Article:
Absolute Q for Precision Oncology Applications

The Absolute Q was designed with precision medicine for oncology in mind, and late last year we demonstrated how it can impact patient care and treatment using three applications, in our publication in Nature Scientific Reports:

      • EGFR p.T790M mutation detection down to just a handful of molecules
      • Accurate quantification of the BCR-ABL1 gene fusion using a certified reference material
      • Longitudinal monitoring of a novel transcript in a pediatric cancer patient

Download: Precision cancer monitoring using a digital PCR Platform

In this publication, we showcased the Absolute Q digital PCR (dPCR) Platform and microfluidic array partitioning (MAP) technology for the first time - describing in detail how our novel MAP plates are designed to provide consistent, high quality digital PCR with an experimental workflow identical to qPCR.

We used two pre-designed oncology assays to demonstrate the Absolute Q’s ability to detect and quantify rare genomic targets with both sensitivity and specificity. These assays target the well known cancer-related genetic alterations EGFR p.T790M and the gene fusion BCR-ABL1. 

Finally, testing the Absolute Q in the clinical application of precision oncology, we tracked a juvenile myelomonocytic leukemia (JMML) patient's response to therapy using an assay which was custom-designed for a gene-fusion unique to the patient. 

 

EGFR p.T790M Rare Mutation Allele Quantification

Early detection of resistance mutations can better inform patient treatment and guide appropriate more efficacious drug selection, and in the case of non-small cell lung cancer (NSCLC) the EGFR p.T790M mutation can indicate such resistance to tyrosine kinase inhibitors.

For this first experiment, we performed EGFR p.T790M mutation quantification using precision circulating cell free DNA (ccfDNA) reference material (Seraseq ctDNA). This material is specifically designed to mimic the quality and composition of nucleic acid expected from an extracted patient blood sample - essentially, the mutation molecules are first fragmented and then mixed into a high concentration, well characterized normal genome.

We tested two mock ccfDNA samples designed to have mutation allele frequencies (MAF) of 1% and 0.1%, and accurately quantified these precision controls. In addition to these, we tested both negative (100% wild-type normal) and no template control samples, and found both to be free of positives in the expected channels.

EGFR_NSR_blogpost

BCR-ABL1 Gene Fusion Detection

Nearly 95% of chronic myeloid leukemia (CML) cases are characterized by the presence of the BCR-ABL1 fusion gene, and treatment with TKIs is the clinical gold standard. Regular monitoring of BCR-ABL1 transcripts is integral to successful TKI treatment, occasionally allowing drug discontinuation upon achievement of deep remissions.

Using published assay sequences (Alikian et.al, 2017)  and gBlock control materials, we precisely quantified the BCR-ABL1 fusion target at an ultra-rare MAF of 0.01%1.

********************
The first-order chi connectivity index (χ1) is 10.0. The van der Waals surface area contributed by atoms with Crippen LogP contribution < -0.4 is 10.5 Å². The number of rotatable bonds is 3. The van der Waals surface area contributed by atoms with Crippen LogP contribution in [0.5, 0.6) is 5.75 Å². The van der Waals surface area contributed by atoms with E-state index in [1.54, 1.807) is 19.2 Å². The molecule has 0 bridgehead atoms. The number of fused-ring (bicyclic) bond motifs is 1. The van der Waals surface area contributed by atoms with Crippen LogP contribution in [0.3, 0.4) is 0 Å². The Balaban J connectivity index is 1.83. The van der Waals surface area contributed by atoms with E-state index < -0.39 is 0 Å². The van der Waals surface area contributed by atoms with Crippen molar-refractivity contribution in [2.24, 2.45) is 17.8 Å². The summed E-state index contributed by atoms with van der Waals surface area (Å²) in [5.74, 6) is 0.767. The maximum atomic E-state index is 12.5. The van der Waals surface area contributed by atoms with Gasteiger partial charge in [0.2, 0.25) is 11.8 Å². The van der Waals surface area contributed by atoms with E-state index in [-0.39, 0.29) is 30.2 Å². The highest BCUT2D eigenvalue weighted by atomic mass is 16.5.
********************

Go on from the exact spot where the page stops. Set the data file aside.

BCR-ABL1_NSR_blogpost-02

Custom tracking of a juvenile patient's journey to remission
JMML_NSR_blogpost-03-1

In a previous study(Chao et.al, 2019) , a seven-week old infant was diagnosed with JMML and tested negative for all known associated mutations. NGS sequencing identified a new gene-fusion between the CCDC88C and FLT3 genes. This information was used to develop a custom digital PCR assay.

Using bio-banked samples collected from this patient, we retrospectively monitored the patient’s positive response to treatment using the Absolute Q.

Initially the patient did not respond to cytotoxic chemotherapy (Cytarabine), and as expected from the previous study,  the quantity of detectable CCDC88C-FLT3 fusion targets remained high in the blood. After treatment with Sorafenib monotherapy, the patient responded and the concentration plummeted. Finally, after the hematopoietic stem cell transplantation, we identified zero partitions positive for the CCDC88C-FLT3 fusion target for all subsequent samples, indicating and confirming the initial findings of complete molecular remission. 

Summary

The Absolute Q is a fully integrated digital PCR platform - meaning no technical training past preparing a qPCR mastermix is required to perform dPCR. Furthermore, the Absolute Q leverages digital PCR’s unparalleled sensitivity for rare targets while improving upon the challenges which currently exist in the digital PCR technology space. We believe that simplicity will facilitate and accelerate the adoption of digital PCR for precision oncology. 

Interested in learning more about this study? Let’s get in touch! Follow us on social media to stay up to date!

You can also email info@combinati.com to talk with an application scientist directly - we love chatting about digital PCR! 

Speak with an Application Scientist

References

1. Alikian, M. et al. RT-qPCR and RT-Digital PCR: A Comparison of Different Platforms for the Evaluation of Residual Disease in
Chronic Myeloid Leukemia. Clin Chem. 63, 525–531 (2017).

2. Chao, A. K., et al. Fusion driven JMML: A novel CCDC88C-FLT3 fusion responsive to sorafenib identified by RNA sequencing.
Leukemia. https://doi.org/10.1038/s41375-019-0549-y (2019).

 

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